Dr. Steven Rasner, a New Jersey General Dentist, discusses emergency patients, the future of teledentistry, transparent communication with key dental staff, patient reach out protocol, oral sedation permits, continuing education, adapting to the ever - changing environment, and more.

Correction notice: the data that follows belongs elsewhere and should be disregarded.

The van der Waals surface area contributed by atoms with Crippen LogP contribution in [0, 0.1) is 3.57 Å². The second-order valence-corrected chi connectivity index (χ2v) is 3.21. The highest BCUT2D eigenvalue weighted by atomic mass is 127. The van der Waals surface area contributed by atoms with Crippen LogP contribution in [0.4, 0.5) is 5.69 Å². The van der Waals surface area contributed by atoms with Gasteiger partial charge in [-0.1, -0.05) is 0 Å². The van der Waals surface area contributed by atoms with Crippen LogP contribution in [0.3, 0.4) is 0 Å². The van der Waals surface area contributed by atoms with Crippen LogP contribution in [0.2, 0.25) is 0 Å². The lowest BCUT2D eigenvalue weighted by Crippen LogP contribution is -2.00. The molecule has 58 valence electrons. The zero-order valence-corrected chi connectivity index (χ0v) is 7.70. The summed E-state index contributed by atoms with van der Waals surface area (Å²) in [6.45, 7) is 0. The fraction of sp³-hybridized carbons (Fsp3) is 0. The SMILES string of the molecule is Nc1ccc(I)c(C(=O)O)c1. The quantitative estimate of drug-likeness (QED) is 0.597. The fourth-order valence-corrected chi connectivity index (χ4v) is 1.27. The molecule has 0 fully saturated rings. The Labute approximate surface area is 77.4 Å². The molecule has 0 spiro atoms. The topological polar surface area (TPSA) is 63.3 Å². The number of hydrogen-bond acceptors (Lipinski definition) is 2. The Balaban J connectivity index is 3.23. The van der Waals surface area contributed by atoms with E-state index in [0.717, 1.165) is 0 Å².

Liz Lundry, RDH - “Hi, my name is Liz Lundry. I'm the clinical education manager for StellaLife and a hygienist. I want to welcome you all and thank you for joining us on our innovative series. Today, we're going to be featuring a wonderful innovator. Dr. Steven L. Rasner of the Rasner Institute located in an area of the US, once ranked by USA Today as the second worst place to live, Dr. Rasner developed a practice considered by many as the gold standard of general practice. Surrounded by corporate or insurance driven patient options, his practice has remained fee for service by branding a message of trust and confidence to both his community and team. 39 years of practice and statistical evidence is a theory. Everything we do, now and when we return will be the moments patients remember for defining your career. This is the blueprint, according to Dr. Rasner. And here he is.”